Blake Griffin Isn't Just A Dunker Anymore

Blake Griffin’s offensive versatility has always been a little understated. While he made a name for himself as the NBA’s most prolific dunker, Griffin’s offensive game has evolved each year he’s been in the league.

His jump shot has steadily improved over the course of his five-year career, as has his post game, and this year it’s paying off for the Clippers.

On Monday night in a tight game against the Phoenix Suns, the Clippers inbounded the ball to Griffin at the three-point line. With time expiring, he faked a hand-off to Chris Paul, turned around, and sank the game-winning three.

Griffin got a fortuitous bounce, which he admitted after the game: “When I shot it, I thought it was flat, short, off, everything. But it was good. I got a lucky bounce.”

Doc Rivers said of Griffin’s shot, “Who works more on their shot than Blake? He and Bob Thate work their butt off. Two years ago, Blake wouldn’t have the courage to take that shot. Tonight he wanted it. He stepped back and looked for it. That’s a courageous shot.”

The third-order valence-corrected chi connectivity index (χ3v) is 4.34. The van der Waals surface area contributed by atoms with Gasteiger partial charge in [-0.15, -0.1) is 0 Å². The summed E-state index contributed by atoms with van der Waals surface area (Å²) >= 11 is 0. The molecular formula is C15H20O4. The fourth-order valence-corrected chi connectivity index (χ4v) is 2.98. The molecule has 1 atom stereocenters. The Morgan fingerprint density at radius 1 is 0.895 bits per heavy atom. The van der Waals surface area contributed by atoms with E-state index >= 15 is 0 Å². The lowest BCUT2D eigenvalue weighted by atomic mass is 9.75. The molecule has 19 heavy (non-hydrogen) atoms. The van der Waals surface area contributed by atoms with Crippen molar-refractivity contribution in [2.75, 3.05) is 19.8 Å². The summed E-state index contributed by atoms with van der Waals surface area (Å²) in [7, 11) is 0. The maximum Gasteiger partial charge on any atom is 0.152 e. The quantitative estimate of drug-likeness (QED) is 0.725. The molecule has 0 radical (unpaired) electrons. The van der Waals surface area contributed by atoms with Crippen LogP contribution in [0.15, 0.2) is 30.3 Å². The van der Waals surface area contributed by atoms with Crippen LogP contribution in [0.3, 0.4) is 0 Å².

A couple of seasons ago this kind of shot — never mind a drawn-up play for a game-winner — was unthinkable for Griffin. This year, though, jumper are a significant part of his game. Through 20 games, 36% of Griffin’s shots have been mid-range jumpers, where in past years, he shot an average of 21.8% of his shots from that distance. 

Griffin’s shot chart shows how prevalent jumpers have become for him. He’s shooting above the league average in shots outside of the paint and within the three-point line.

Griffin’s 6-10 three-point shooting through 20 games is a career-high for him, too, adding a scary element to his repertoire.

Grantland’s Kirk Goldsberry charted Griffin’s offensive growth, noting that since his rookie season, Griffin has moved further outside the paint, with greater efficiency. He’s always been dominant in the paint, but he’s become an effective post player and shooter, too.

Chris Paul told the Washington Post at the beginning of the season that adding a jumper is important for Griffin’s game: “Blake is an elite player in this league, an all-star, an all-NBA. I don’t think we’re saying, ‘You can take these shots, but not these shots.’ I don’t think there’s a shot that we don’t want him to take. When he’s open, when he has a shot, he’s going to take it.”

Rivers similarly echoed that Griffin expanding his offensive game gives the Clippers “a great dimension.”

The Clippers are currently third in the NBA in offensive rating, scoring 111 points per 100 possessions. With Griffin on the court, that number jumps to 115. If he continues improving his jumper, he may become virtually unguardable. 

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